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Marnie Stern’s Distinctive Guitar Style

Above: Musician Marnie Stern plays The Soda Bar this Saturday.

Cover of Marnie Stern's third and self-titled album.
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Above: Cover of Marnie Stern's third and self-titled album.

In an earlier post I talked about women who shred. Well, New Yorker Marnie Stern doesn't really shred but instead has developed a distinct style using the "tapping/hammer on" guitar technique first popularized by jazz guitarist Stanley Jordan.

Her music becomes more about the sonic textures she creates than guitar solos. Some feature an ongoing wailing staccato, while others are almost Zeppelin-like in their density. There are even photos of her playing a twin-neck Gibson similar to Jimmy Page's.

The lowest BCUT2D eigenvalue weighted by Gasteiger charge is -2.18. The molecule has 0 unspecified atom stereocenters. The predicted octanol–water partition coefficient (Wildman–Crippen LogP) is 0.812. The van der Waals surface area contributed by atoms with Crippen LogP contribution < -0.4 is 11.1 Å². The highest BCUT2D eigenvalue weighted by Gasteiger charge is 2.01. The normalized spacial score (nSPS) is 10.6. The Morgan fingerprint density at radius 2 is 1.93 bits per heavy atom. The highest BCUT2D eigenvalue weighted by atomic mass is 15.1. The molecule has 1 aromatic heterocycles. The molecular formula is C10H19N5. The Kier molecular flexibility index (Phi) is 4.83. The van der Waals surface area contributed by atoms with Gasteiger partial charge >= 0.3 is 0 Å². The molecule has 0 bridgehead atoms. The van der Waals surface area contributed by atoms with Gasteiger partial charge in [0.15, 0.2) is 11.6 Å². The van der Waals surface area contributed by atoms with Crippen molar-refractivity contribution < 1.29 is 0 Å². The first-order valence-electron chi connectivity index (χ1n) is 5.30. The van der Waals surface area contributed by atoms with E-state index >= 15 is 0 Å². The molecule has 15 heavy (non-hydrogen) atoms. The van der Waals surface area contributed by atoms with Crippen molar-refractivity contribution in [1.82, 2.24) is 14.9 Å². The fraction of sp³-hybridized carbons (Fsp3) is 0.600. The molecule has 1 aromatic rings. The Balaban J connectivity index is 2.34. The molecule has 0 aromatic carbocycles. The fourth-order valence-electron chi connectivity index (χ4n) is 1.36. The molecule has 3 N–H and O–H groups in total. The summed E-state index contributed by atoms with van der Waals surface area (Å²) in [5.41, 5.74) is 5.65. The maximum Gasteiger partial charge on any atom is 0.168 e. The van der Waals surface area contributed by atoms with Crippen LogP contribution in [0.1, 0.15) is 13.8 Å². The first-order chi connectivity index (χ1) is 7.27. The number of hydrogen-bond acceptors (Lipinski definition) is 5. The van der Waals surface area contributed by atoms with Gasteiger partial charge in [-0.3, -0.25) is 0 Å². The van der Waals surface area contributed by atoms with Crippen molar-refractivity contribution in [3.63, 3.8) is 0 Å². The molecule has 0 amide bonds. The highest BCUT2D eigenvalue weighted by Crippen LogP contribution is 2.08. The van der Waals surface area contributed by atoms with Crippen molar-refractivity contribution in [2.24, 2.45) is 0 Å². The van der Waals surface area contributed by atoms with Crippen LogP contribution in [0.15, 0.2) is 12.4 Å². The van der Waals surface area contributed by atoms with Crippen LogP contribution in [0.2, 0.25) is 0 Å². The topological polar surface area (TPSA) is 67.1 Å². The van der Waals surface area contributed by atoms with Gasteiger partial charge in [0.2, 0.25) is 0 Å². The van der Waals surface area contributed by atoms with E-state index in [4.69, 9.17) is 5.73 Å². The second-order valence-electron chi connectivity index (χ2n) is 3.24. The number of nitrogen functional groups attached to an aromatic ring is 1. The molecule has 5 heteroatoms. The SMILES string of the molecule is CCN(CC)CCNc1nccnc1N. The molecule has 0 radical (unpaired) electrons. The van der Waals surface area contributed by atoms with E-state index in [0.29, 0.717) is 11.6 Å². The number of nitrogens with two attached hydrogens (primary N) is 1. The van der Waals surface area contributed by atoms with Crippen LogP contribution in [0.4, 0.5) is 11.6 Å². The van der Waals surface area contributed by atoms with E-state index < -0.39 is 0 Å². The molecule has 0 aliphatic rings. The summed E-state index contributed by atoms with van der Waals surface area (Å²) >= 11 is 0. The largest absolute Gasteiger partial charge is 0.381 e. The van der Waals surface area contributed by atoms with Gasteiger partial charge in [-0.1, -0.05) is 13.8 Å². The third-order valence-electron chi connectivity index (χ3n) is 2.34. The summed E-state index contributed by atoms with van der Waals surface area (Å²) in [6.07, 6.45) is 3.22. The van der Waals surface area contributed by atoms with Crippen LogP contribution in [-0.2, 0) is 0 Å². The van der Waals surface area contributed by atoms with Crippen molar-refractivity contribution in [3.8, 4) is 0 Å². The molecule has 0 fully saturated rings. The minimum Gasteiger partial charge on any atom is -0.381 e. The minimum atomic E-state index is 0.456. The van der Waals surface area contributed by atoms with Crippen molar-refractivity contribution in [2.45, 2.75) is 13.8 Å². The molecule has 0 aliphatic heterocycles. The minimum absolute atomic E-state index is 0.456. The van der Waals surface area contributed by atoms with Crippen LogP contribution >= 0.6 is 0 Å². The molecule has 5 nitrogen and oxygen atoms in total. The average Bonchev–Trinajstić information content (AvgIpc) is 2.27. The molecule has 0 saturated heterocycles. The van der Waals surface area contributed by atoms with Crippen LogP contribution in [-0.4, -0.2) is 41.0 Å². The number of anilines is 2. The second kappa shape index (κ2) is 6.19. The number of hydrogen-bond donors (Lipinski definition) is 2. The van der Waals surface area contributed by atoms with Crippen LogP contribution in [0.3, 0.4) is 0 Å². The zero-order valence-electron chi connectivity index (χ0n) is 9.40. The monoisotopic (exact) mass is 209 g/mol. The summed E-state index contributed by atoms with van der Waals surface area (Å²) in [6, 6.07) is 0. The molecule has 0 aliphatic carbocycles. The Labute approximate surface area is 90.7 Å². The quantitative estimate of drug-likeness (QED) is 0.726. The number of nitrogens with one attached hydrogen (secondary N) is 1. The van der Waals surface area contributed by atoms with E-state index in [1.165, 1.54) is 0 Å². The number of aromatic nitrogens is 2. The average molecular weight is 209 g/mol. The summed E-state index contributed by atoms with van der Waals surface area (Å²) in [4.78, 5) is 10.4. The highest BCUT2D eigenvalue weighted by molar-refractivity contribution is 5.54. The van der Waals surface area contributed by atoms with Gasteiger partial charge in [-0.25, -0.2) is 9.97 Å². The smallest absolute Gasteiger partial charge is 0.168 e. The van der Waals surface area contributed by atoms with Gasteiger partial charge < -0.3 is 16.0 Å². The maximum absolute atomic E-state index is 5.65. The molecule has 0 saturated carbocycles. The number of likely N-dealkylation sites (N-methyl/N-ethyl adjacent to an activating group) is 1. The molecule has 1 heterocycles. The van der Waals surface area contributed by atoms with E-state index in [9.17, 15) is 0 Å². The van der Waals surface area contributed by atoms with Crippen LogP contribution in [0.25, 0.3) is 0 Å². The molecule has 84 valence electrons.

Vocally she owes a debt to Ponytail's Molly Siegel (or vice versa), frequently using a banshee-like scream (which isn't as bad as it sounds) to spine-tingling effect.

The songs on last year's "Marnie Stern" (her third album) are noisy, frenetic, and fun. As a songwriter I think she has a ways to go because, after repeated listenings, the songs still aren't sticking. But in this case, I'll take the noise.

Near as I can tell she is touring with a full band (drums and bass) and is coming to The Soda Bar this Saturday. A recent article in The Reader described The Soda Bar as smaller than The Casbah (which I didn't think was possible) so maybe I can get close enough to learn something.

See you there.

Marnie Stern plays The Soda Bar on Saturday, February 19th.

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